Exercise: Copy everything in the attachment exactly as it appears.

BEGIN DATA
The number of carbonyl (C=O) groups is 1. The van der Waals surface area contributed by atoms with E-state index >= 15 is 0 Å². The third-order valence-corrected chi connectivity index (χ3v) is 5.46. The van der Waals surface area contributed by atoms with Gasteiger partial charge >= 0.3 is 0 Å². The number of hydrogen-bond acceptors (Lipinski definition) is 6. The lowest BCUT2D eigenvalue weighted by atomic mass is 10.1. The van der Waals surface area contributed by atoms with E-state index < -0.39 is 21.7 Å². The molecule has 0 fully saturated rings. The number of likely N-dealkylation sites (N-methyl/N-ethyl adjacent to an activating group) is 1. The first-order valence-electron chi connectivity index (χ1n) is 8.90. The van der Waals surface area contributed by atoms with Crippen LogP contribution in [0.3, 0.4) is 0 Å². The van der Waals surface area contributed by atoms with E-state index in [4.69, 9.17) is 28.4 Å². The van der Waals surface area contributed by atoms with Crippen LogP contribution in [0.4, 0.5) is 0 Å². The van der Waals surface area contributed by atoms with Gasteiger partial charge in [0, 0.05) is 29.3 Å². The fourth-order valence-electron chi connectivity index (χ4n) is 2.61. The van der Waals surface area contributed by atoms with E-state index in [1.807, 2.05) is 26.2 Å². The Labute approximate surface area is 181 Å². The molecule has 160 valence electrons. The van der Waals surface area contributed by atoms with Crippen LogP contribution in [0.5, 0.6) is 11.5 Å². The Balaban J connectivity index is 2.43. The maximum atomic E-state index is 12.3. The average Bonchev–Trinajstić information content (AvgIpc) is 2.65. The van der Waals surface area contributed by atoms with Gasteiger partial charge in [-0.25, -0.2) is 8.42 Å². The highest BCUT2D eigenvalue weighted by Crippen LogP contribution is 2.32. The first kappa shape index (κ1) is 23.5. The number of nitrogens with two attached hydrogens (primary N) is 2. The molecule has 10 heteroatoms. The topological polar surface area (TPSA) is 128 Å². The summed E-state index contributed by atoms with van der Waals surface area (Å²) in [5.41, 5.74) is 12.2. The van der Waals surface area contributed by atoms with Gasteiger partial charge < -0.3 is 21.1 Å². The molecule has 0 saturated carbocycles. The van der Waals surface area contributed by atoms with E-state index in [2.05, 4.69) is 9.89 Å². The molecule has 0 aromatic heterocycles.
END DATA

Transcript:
The number of carbonyl (C=O) groups is 1. The van der Waals surface area contributed by atoms with E-state index >= 15 is 0 Å². The third-order valence-corrected chi connectivity index (χ3v) is 5.46. The van der Waals surface area contributed by atoms with Gasteiger partial charge >= 0.3 is 0 Å². The number of hydrogen-bond acceptors (Lipinski definition) is 6. The lowest BCUT2D eigenvalue weighted by atomic mass is 10.1. The van der Waals surface area contributed by atoms with E-state index < -0.39 is 21.7 Å². The molecule has 0 fully saturated rings. The number of likely N-dealkylation sites (N-methyl/N-ethyl adjacent to an activating group) is 1. The first-order valence-electron chi connectivity index (χ1n) is 8.90. The van der Waals surface area contributed by atoms with Crippen LogP contribution in [0.3, 0.4) is 0 Å². The van der Waals surface area contributed by atoms with E-state index in [4.69, 9.17) is 28.4 Å². The van der Waals surface area contributed by atoms with Crippen LogP contribution in [0.4, 0.5) is 0 Å². The van der Waals surface area contributed by atoms with Gasteiger partial charge in [0, 0.05) is 29.3 Å². The fourth-order valence-electron chi connectivity index (χ4n) is 2.61. The van der Waals surface area contributed by atoms with E-state index in [1.807, 2.05) is 26.2 Å². The Labute approximate surface area is 181 Å². The molecule has 160 valence electrons. The van der Waals surface area contributed by atoms with Crippen LogP contribution in [0.5, 0.6) is 11.5 Å². The Balaban J connectivity index is 2.43. The maximum atomic E-state index is 12.3. The average Bonchev–Trinajstić information content (AvgIpc) is 2.65. The van der Waals surface area contributed by atoms with Gasteiger partial charge in [-0.25, -0.2) is 8.42 Å². The highest BCUT2D eigenvalue weighted by Crippen LogP contribution is 2.32. The first kappa shape index (κ1) is 23.5. The number of nitrogens with two attached hydrogens (primary N) is 2. The molecule has 10 heteroatoms. The topological polar surface area (TPSA) is 128 Å². The summed E-state index contributed by atoms with van der Waals surface area (Å²) in [5.41, 5.74) is 12.2. The van der Waals surface area contributed by atoms with Gasteiger partial charge < -0.3 is 21.1 Å². The molecule has 0 saturated carbocycles. The van der Waals surface area contributed by atoms with E-state index in [2.05, 4.69) is 9.89 Å². The molecule has 0 aromatic heterocycles.